The South Coast bioregion extends all the way across the bottom part of the state, making up part of the longest stretch of south-facing coastline in the Southern hemisphere. The clean, cold and relatively infertile waters are inhabited by many marine species adapted to the large swells and crashing waves of this ocean environment.
Drought in summer; cold, wet and windy winters; and the warm tail of the Leeuwin Current after it rounds Cape Leeuwin. All of these environmental factors set the pattern for life in the estuaries and nearshore waters. The run-off from heavy seasonal rains break the sand bars at the entrance to many estuaries, creating an opportunity for ocean species to find sheltered nursery sites on this otherwise unhospitable coast.
The continental shelf waters of the south coast bioregion are generally temperate but low in nutrients, due to the seasonal winter presence of the tail of the tropical Leeuwin Current and limited terrestrial runoff.
Sea surface temperatures typically range from approximately 15-21oC, warmer than would normally be expected in these latitudes due to the influence of the Leeuwin Current. The effect of the Leeuwin Current, particularly west of Albany limits winter minimum temperatures to about 16-17oC.
Fish stocks in this region are predominantly temperate, with many species distributions extending right across southern Australia. Tropical species are occasionally found, which are thought to be brought into the area as larvae as they are unlikely to form local breeding populations.
The south coast is a high energy environment, heavily influenced by large swells generated in the Southern Ocean due to the narrow continental shelf and lack of protection from offshore reefs and islands. The coastline from Cape Leeuwin to Israelite Bay is characterised by white sandy beaches separated by high granite headlands. East of Israelite Bay, there are long sandy beaches backed by large sand dunes, until replaced by high limestone cliffs at the South Australian border.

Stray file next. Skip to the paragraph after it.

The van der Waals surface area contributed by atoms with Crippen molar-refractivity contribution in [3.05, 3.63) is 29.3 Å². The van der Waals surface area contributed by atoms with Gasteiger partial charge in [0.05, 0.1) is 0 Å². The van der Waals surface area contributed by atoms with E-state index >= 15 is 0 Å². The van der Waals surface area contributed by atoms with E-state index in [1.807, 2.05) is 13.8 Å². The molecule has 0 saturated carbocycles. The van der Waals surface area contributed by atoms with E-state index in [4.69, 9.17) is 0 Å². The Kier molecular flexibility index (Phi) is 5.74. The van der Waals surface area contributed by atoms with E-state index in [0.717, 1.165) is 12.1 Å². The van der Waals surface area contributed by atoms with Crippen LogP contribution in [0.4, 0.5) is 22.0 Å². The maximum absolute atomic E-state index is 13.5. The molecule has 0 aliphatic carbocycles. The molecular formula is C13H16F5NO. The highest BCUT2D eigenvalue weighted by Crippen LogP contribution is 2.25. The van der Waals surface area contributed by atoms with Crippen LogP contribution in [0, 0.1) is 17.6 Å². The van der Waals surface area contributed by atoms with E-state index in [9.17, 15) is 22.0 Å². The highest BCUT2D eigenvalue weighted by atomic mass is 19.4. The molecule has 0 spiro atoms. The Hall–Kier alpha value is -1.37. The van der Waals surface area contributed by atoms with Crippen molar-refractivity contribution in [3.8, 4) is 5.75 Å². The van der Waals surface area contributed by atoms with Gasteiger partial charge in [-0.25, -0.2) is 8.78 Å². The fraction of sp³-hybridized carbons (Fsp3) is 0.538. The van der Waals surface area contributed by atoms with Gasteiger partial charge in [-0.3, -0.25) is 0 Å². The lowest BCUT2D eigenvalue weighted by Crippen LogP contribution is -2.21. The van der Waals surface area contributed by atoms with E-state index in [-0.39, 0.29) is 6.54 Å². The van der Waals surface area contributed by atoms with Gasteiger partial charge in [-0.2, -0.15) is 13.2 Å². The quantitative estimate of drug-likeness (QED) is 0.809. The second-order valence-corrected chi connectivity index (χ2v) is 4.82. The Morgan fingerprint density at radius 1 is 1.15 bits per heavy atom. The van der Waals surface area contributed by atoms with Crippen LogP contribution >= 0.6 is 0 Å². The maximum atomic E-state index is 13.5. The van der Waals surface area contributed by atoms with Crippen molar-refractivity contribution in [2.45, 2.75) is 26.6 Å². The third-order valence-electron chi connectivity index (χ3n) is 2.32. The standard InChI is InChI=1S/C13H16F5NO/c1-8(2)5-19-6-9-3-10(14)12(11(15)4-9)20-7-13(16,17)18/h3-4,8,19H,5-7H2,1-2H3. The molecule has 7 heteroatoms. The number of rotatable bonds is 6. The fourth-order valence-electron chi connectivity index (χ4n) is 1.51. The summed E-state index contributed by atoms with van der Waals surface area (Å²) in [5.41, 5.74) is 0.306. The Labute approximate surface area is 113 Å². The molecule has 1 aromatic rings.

Along the western section of the coastline there are numerous estuaries fed by winter-flowing rivers. The number of rivers and estuaries decreases to the east as the coastline becomes more arid. While these estuaries, influenced by terrestrial run-off, have higher nutrient levels, their outflow to the ocean does not significantly influence the low nutrient status of coastal waters.
The marine habitats of the south coast are similar to the coastline – fine, clear sandy seafloors interspersed with occasional granite outcrops, limestone shoreline platforms and sub-surface reefs. A mixture of seagrass and kelp habitats occur along the south coast, with seagrass more abundant in protected waters and some of the more marine estuaries. Sponges are found in areas where algae are less dominant, including caves.
The major commercial fisheries of the south coast bioregion are the abalone fishery, the purse seine fishery (targeting pilchards and other small pelagic species), a trap fishery targeting southern rock lobsters and deepwater crabs and a demersal gillnet fishery for sharks and scalefish. There is also a smaller beach seine fishery for Western Australian salmon and a commercial net fishery for finfish that operates in a number of South Coast estuaries.
The predominant aquaculture activity undertaken on the south coast is the production of mussels and oysters in Albany. A new hatchery facility in Albany is also producing large numbers of shellfish spat (larvae).
Much of the south coast is remote or difficult to access so beach and boat fishing tends to be concentrated around major population and holiday centres. Target species for recreational anglers include Western Australian salmon, Australian herring, whiting, trevally, snapper, Bight redfish and King George whiting.
Recreational fishing also occurs in estuaries and rivers with anglers targeting black bream and whiting.View all South Coast resources